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3 Ways to Secure Customer Satisfaction and Loyalty With Accountability

The following is a Best of 360Connext post.

As Dr. Phil likes to say, “People do what works.” If it works to ignore loyalty, people will continue to do that.

Consider how most business leaders and sales teams are compensated. It’s all about the NEW. New sales, new clients, new customers. Growth in the market meaning more new customers.

How many incentives are tied to real  customer satisfaction and loyalty?

Here are three ways to encourage the people in your organization to care about loyalty from customers.

Customer Satisfaction

1. Great Metrics Matter

If you track the Net Promoter Score (NPS) or have your own Voice of the Customer (VOC) metrics, tie bonuses to these results. If the leaders in your organization are only rewarded for acquisition, they will not necessarily see the need to focus on improving these numbers tied to how customers are feeling. Make it count! A word of caution here – if you have no data yet collected, give it time to mature and see what’s average. Only do this if your data collection is mature enough to handle it. And be prepared to hear some backlash. People will stay unaccountable because that’s more comfortable. Accountability over these numbers means understanding what customers go through. Sometimes, the truth hurts.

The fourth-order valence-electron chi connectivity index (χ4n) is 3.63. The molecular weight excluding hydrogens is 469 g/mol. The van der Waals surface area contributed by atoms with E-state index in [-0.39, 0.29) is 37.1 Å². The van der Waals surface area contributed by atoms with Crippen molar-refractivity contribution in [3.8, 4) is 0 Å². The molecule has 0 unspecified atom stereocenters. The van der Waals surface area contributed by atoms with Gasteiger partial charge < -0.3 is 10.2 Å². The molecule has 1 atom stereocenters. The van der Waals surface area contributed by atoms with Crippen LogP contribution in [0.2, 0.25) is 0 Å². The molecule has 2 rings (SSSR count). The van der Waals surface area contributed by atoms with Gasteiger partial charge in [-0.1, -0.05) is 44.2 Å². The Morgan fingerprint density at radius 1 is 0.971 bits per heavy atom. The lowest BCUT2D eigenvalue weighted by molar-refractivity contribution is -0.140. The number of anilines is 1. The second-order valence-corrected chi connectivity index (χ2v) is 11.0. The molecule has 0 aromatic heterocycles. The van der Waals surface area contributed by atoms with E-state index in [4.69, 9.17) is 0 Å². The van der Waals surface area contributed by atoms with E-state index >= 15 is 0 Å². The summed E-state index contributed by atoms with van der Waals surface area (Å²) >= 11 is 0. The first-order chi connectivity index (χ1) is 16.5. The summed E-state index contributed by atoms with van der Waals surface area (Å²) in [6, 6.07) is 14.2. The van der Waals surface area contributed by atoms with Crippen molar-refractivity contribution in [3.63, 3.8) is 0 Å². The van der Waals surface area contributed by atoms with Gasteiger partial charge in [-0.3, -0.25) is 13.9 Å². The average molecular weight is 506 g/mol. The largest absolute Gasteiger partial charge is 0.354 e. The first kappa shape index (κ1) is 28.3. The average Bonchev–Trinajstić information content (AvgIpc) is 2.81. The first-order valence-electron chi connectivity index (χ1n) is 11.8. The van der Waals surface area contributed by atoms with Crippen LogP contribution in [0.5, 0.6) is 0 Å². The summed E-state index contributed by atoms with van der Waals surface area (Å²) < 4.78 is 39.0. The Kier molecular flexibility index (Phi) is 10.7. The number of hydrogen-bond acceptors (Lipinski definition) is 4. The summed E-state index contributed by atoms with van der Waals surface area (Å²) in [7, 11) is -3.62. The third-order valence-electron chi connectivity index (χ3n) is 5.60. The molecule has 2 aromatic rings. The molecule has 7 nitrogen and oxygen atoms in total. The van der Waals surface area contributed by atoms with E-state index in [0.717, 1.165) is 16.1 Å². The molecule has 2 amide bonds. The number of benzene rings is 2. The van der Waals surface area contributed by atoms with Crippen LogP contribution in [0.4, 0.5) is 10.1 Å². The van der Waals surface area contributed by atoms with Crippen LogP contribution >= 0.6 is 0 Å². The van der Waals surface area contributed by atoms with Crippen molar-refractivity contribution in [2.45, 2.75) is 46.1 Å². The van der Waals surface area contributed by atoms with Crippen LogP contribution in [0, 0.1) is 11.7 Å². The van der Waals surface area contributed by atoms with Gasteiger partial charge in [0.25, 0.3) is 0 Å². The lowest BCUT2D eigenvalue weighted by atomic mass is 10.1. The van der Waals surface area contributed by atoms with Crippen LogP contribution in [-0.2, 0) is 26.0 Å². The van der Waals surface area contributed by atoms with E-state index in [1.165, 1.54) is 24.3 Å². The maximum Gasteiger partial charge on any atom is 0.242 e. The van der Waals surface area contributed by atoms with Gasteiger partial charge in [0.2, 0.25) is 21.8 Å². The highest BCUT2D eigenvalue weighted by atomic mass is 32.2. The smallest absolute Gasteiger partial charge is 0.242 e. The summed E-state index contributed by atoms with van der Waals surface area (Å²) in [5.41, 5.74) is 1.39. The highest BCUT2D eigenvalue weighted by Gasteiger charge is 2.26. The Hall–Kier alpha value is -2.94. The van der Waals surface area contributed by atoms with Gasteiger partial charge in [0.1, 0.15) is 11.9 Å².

2. Make Sure The Voice of the Customer Is Heard

It’s easy to ignore surveys and verbatim quotes when they don’t feel tied to real people. While reports and dashboards are helpful, they tend to lose their impact after a while. Inserting a powerful emotional testimony from a real, live customer helps leaders connect with the humanity of the customer experience. Bring in a customer to a monthly meeting to share a story, or ask an executive to connect with a disappointed detractor via web conferencing. It becomes a lot more real when you are hearing about a story from the person who is telling it. (Click to Tweet this!)

3. Feel The Churn

Just as rewards and real-life testimony can help drive the behaviors for loyalty, feeling the pain of a high churn rate can help, too. I can’t tell you how many times I’ve asked the question and heard “we don’t really know” about the churn rate. Make the number of customers leaving you just as important as the number joining you each month, quarter, or year. And then explore what behaviors and actions are driving the number up (bad!) or down (great!).

Understanding how to create and maintain loyalty is a key factor in improving it. Helping your leaders see their roles in it is just as critical.

There may be some resisitance when it comes to tying real employee rewards and compensation with customer happiness and loyalty. But the overall rewards will be long-term customers who will promote your business for you.

Image Credit: Light Play via Creative Commons

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